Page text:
I couldn't believe how much better I felt after I woke up from my four-hour nap. Of course it's all relative; I still had the sensation of sandpaper scratching against my tongue, a sinking feeling in the pit of my stomach and the deep chill of 4 a.m. seeping in through my half-dozen layers. But I was alive! Something about that fact made me so happy that I didn't even care I still had a 15-mile push into an outpost checkpoint where I was told I would be lucky to find a propane-heated tent.
I took off at a pace much faster than the night before ... at least cracking the odometer: 2.1 mph ... 2.2 mph. With all of the walking I was doing, I had been grateful for choosing light and comfortable mountaineering boots over the floppy and cumbersome overboots I had worn in both Susitna 100 races ... that is, until I came to the first open stream crossing in the Dalzell Gorge. The trail disappeared into an creek more than five feet wide that appeared to be running at least knee deep. I stood, stunned, as though I had reached a brick wall. I followed the leaders' footprints upstream to a spot that ran much more narrow and deep. It appeared they had jumped across the opening onto a steep, icy incline that slid precariously back into the water. How they cleared it with their fully loaded bikes eluded me. They must have helped each other. I knew the only way to get myself across would be to walk across the wider, shallower opening. So I rifled through my bag for the old dog musher standby: Heavy duty garbage bags. I slid one up each leg and wrapped duct tape around the bunched-up openings just above my knees. Then, before I could psych myself out of it, I hoisted my bike and stepped into the stream.
The rush of water blasted my legs and I wavered for a single terrifying moment. As I lurched to recapture my balance, my grip loosened on the bike and I could feel it sinking downward. My stomach plummeted with it. As the tires hit the water I lunged sideways to catch it upright before it fell over and soaked all of my gear. In grabbing it, I kneeled into the stream just deep enough to feel the rush of water pour into the garbage bag wrapped around my right leg. The icy water hit my foot like a hammer, soaking into the sock and the insulation like first taps from the fingers of death. I darted for the shoreline, pitching the bike forward in a surge of adrenaline before crawling onto the snow, gasping and heaving. "Don't panic; don't panic; don't panic," I said out loud. Endless darkness hovered over the canyon. I knew I had just made a race-ending mistake. I did not care. "This is not a race. This is my life," I thought. All I could do now was walk into Rohn and hope the hoofing helped heat my wet foot. If that didn't work, I would have to pull on one of my down booties and walk in it until it shredded. All that mattered now was getting to Rohn.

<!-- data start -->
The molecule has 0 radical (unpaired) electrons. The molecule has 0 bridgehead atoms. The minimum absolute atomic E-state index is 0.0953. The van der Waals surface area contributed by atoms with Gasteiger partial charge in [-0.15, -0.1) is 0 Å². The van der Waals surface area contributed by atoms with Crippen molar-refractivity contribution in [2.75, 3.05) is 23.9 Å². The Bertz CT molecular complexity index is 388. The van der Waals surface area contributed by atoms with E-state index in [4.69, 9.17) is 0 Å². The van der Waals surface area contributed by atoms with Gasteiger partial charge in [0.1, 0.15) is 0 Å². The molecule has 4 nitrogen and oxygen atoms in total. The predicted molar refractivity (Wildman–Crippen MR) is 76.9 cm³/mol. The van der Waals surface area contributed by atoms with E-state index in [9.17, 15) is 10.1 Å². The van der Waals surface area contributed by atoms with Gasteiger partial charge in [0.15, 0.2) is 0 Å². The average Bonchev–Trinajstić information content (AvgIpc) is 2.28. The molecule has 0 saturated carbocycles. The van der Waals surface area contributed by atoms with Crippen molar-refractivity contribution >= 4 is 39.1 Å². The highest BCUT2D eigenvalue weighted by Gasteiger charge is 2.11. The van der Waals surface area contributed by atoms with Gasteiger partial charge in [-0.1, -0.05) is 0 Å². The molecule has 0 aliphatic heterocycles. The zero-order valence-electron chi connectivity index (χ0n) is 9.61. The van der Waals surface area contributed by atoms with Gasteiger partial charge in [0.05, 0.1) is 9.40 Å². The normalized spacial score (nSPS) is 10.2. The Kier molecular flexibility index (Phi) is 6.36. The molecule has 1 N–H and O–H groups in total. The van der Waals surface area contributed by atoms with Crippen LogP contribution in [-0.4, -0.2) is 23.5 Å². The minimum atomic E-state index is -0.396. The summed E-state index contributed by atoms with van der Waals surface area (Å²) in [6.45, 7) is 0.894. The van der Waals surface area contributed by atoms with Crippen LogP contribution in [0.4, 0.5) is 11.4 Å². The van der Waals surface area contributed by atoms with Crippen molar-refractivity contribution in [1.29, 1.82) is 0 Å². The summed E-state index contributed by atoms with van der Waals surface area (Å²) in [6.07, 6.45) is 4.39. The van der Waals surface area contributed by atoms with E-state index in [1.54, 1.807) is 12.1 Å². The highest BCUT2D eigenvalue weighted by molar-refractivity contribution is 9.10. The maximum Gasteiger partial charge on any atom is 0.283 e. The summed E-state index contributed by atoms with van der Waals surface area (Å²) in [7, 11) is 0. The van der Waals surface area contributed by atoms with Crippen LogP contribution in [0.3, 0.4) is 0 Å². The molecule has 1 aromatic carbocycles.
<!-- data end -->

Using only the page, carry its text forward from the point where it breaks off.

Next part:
The hike remained hard and daylight started to envelop the canyon. I did not feel cold. I felt beaten. I stumbled into the checkpoint at 11 a.m. It was every bit as remote as I had been promised ... a single cabin and a few tents. Two snowmachines. No planes. The cabin was exclusively for Iditarod Sled Dog Race checkers, and I was not to go inside, I had been told. But the Ultrasport tent was nowhere to be seen. I took a moment to survey the damage to my bike. The front wheel bolts had been frozen in. The derailleur was frozen as well and would not shift out of granny gear. The brakes rubbed, but I was able to work them free. Still, my bike was every bit as frozen as my boot. The situation seemed more discouraging by the minute.